Responding to a comment on my article: “Gill slits” by any other name…

I have decided to move this up from the comments section (cuz why not?) of my article “Gill slits by any other name…

Andy: Hi Troy, I read your post, and it is very well argued.

Thanks. [He said knowing that a “but” was coming.]

Andy: At the moment, I am a biology student at a local university, and one of my personal headaches is the promotion of either creation-ism or evolution-ism. To be honest with you and with all due respect, I really don’t care for either explanation.

Andy, with all due respect, you should know that for someone like me who has been in the “trenches” debating people pushing pseudoscience for years, the fact that you would refer to evolutionary theory as “evolutionism” is a large red flag that would strongly lead me to suspect that your understanding of evolutionary theory and science itself is likely wanting.

Unfortunately, your next sentence does little to disabuse me of my suspicion. Creationism is set of theological beliefs regarding a creation story written down in the 6th or 5th century B.C.E., accepted on faith and in the face of contravening facts by a tiny minority of people with any scientific background. Its mechanisms (God did it) are untestable and to the extent that it makes claims testable against the empirical world it has been falsified a thousand times over.

On the other hand evolutionary theory is a scientific explanation for a vast number of facts that is testable against further observations of the empirical world and used by the vast majority of the relevant scientific community as a guide to further research…whether you “care” for it or not.

That you would casually place them on the same level is yet another huge red flag.

Andy: As a student, the only thing that I am concerned about is true scientific facts that have been tested at a laboratory to the molecular level.

We are only three sentences in and we have three red flags. In my experience people who use terms such as “true scientific facts” (as opposed to what, “false scientific facts”?) tend to not to be particularly familiar with either the facts or what counts as scientific.

However, that is a nit compared to the philosophical problems with your above statement. Why on Earth would you limit yourself to what is testable in a laboratory at a molecular level? Better yet, why should anyone else take your narrow limits as to what to be concerned with seriously? Using your bizarre limitations, we would be throwing out vast swaths of empirical data, and not just in biology.

Molecules are great but they are not a perfect path to knowledge nor are they the only path.

Furthermore, the point of science is not simply collecting random facts, rather it is about explaining the facts that we observe [insert Darwin quote about collecting pebbles here]. In this case, we have detailed anatomical, physiological and genetic similarities between the pharyngeal structures of terrestrial vertebrate (hereafter “amniotes“) embryos and non-amniote vertebrates (amphibians and “fish”), set against a particular paleontological backdrop that needs a coherent explanation.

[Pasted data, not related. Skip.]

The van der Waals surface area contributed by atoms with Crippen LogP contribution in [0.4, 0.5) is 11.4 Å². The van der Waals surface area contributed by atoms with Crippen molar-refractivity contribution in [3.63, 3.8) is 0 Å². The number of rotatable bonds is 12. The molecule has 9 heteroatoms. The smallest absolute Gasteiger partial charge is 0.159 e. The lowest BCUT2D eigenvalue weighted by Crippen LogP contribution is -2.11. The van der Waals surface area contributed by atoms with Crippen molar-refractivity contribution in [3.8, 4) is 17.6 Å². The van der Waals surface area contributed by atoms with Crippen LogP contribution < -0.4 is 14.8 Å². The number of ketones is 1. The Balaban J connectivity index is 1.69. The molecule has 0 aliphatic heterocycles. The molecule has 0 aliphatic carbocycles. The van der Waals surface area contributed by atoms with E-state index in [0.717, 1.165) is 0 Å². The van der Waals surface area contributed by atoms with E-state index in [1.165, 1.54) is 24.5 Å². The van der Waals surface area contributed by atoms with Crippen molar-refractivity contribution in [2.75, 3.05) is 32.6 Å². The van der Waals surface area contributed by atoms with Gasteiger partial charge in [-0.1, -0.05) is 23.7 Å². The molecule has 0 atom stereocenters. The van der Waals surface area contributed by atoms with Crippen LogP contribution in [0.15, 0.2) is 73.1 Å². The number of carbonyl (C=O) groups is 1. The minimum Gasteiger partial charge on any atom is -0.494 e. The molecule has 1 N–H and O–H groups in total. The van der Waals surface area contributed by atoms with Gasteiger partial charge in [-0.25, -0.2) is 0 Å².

You do not like creationism, great. That should be a given and I am with you. However if you do not like evolutionary theory, then what is your better explanation for the gill-like appearance of the pharyngeal structures of amniote embryos (and everything else evolution explains)?

You cannot just sit back and say, “I don’t buy any of it” and expect to be taken seriously, especially in face of the apparent success of evolutionary theory.

Andy: My teacher presented this same example about the gill slits during a microbial genetics lecture.

I am not sure how the “gill slits” of vertebrate embryos are relevant to the genetics of microbes but OK…

AndyI was just exhausted of listening, so, I raised my hand and said that the information was outdated and more up-to-date data has been collected explaining that they are no longer gill slits, and they are pharyngeal pouches.

Huh, did you read my article to which you are supposedly responding? You are literally arguing semantics here. Regardless of what we call these structures in the embryos of amniotes, they exist, they resemble—in detail—the developing gills of non-terrestrial vertebrates, and we want to understand why this would be so.

AndyHe asked what was my source, and my reply was, with all due respect, professor, but your source is 150 years old and newer information was out that did not concentrate on a belief based teaching. He stopped and said he will do some more research and get back to us. He continued with the lecture as it was intended.

I am sorry but “your source is 150 years old”, even if true, is not an argument; old ≠ incorrect. FA = -FB (for every action there is an equal and opposite reaction) gets robotic probes to Mars despite the fact that Newton came up with the formula over three hundred years ago.

Furthermore, what is this “belief based teaching” to which you refer? Once again, if you read my article you would know that referring to these structures as “gill-slits” is not dependant on a belief in either creation or evolution as is evidenced by the fact that pre-Darwin creationists called them this.

Oh, and what is your source Andy?